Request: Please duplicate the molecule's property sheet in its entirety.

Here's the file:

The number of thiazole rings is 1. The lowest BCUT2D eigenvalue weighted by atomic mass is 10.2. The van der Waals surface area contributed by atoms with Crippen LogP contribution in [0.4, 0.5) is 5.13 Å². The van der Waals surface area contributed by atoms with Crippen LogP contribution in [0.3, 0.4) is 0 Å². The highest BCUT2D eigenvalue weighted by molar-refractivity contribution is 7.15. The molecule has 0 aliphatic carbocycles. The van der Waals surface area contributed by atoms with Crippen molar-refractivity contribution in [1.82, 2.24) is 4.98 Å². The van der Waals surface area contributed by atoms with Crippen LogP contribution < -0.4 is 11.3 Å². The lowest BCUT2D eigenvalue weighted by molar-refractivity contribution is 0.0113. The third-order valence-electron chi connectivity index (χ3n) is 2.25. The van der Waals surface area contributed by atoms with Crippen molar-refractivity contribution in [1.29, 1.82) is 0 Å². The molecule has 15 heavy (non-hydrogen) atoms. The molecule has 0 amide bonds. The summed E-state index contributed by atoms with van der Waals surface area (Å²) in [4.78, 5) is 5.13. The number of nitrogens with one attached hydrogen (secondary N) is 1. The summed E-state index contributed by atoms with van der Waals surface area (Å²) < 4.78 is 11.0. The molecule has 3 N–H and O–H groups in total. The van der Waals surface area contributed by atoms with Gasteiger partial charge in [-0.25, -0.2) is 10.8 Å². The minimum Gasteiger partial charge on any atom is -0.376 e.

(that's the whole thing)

The number of thiazole rings is 1. The lowest BCUT2D eigenvalue weighted by atomic mass is 10.2. The van der Waals surface area contributed by atoms with Crippen LogP contribution in [0.4, 0.5) is 5.13 Å². The van der Waals surface area contributed by atoms with Crippen LogP contribution in [0.3, 0.4) is 0 Å². The highest BCUT2D eigenvalue weighted by molar-refractivity contribution is 7.15. The molecule has 0 aliphatic carbocycles. The van der Waals surface area contributed by atoms with Crippen molar-refractivity contribution in [1.82, 2.24) is 4.98 Å². The van der Waals surface area contributed by atoms with Crippen LogP contribution < -0.4 is 11.3 Å². The lowest BCUT2D eigenvalue weighted by molar-refractivity contribution is 0.0113. The third-order valence-electron chi connectivity index (χ3n) is 2.25. The van der Waals surface area contributed by atoms with Crippen molar-refractivity contribution in [1.29, 1.82) is 0 Å². The molecule has 15 heavy (non-hydrogen) atoms. The molecule has 0 amide bonds. The summed E-state index contributed by atoms with van der Waals surface area (Å²) in [4.78, 5) is 5.13. The number of nitrogens with one attached hydrogen (secondary N) is 1. The summed E-state index contributed by atoms with van der Waals surface area (Å²) < 4.78 is 11.0. The molecule has 3 N–H and O–H groups in total. The van der Waals surface area contributed by atoms with Gasteiger partial charge in [-0.25, -0.2) is 10.8 Å². The minimum Gasteiger partial charge on any atom is -0.376 e.